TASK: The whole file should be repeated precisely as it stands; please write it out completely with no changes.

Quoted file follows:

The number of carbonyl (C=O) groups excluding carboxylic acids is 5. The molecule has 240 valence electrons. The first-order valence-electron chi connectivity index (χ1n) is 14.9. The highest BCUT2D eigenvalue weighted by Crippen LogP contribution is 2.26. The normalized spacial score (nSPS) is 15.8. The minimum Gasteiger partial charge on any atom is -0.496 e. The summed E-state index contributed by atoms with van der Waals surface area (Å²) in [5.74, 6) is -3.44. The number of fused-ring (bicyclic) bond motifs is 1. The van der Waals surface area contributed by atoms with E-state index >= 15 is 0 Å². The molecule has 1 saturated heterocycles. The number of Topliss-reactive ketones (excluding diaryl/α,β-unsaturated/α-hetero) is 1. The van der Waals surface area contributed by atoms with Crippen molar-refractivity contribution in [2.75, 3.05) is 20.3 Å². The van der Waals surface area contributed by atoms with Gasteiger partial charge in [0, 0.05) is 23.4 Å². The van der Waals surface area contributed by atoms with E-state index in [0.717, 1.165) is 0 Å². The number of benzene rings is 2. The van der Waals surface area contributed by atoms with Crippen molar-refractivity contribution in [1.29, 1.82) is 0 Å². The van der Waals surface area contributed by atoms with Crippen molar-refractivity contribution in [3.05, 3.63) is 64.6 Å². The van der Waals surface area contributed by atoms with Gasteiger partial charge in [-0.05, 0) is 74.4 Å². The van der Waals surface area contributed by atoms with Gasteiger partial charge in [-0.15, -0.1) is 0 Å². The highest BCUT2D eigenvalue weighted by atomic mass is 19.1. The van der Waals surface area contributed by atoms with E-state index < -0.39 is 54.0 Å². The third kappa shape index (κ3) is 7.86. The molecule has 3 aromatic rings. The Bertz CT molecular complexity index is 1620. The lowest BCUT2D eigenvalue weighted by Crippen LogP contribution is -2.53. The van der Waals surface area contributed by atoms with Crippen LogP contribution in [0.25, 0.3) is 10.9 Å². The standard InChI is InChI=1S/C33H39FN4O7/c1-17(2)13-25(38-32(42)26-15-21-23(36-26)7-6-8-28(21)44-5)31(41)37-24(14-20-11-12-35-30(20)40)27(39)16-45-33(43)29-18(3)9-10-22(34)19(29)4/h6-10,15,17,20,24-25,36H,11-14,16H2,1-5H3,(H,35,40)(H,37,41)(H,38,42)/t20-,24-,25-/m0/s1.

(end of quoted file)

The number of carbonyl (C=O) groups excluding carboxylic acids is 5. The molecule has 240 valence electrons. The first-order valence-electron chi connectivity index (χ1n) is 14.9. The highest BCUT2D eigenvalue weighted by Crippen LogP contribution is 2.26. The normalized spacial score (nSPS) is 15.8. The minimum Gasteiger partial charge on any atom is -0.496 e. The summed E-state index contributed by atoms with van der Waals surface area (Å²) in [5.74, 6) is -3.44. The number of fused-ring (bicyclic) bond motifs is 1. The van der Waals surface area contributed by atoms with E-state index >= 15 is 0 Å². The molecule has 1 saturated heterocycles. The number of Topliss-reactive ketones (excluding diaryl/α,β-unsaturated/α-hetero) is 1. The van der Waals surface area contributed by atoms with Crippen molar-refractivity contribution in [2.75, 3.05) is 20.3 Å². The van der Waals surface area contributed by atoms with Gasteiger partial charge in [0, 0.05) is 23.4 Å². The van der Waals surface area contributed by atoms with E-state index in [0.717, 1.165) is 0 Å². The number of benzene rings is 2. The van der Waals surface area contributed by atoms with Crippen molar-refractivity contribution in [1.29, 1.82) is 0 Å². The van der Waals surface area contributed by atoms with Crippen molar-refractivity contribution in [3.05, 3.63) is 64.6 Å². The van der Waals surface area contributed by atoms with Gasteiger partial charge in [-0.05, 0) is 74.4 Å². The van der Waals surface area contributed by atoms with Gasteiger partial charge in [-0.15, -0.1) is 0 Å². The highest BCUT2D eigenvalue weighted by atomic mass is 19.1. The van der Waals surface area contributed by atoms with E-state index < -0.39 is 54.0 Å². The third kappa shape index (κ3) is 7.86. The molecule has 3 aromatic rings. The Bertz CT molecular complexity index is 1620. The lowest BCUT2D eigenvalue weighted by Crippen LogP contribution is -2.53. The van der Waals surface area contributed by atoms with Crippen LogP contribution in [0.25, 0.3) is 10.9 Å². The standard InChI is InChI=1S/C33H39FN4O7/c1-17(2)13-25(38-32(42)26-15-21-23(36-26)7-6-8-28(21)44-5)31(41)37-24(14-20-11-12-35-30(20)40)27(39)16-45-33(43)29-18(3)9-10-22(34)19(29)4/h6-10,15,17,20,24-25,36H,11-14,16H2,1-5H3,(H,35,40)(H,37,41)(H,38,42)/t20-,24-,25-/m0/s1.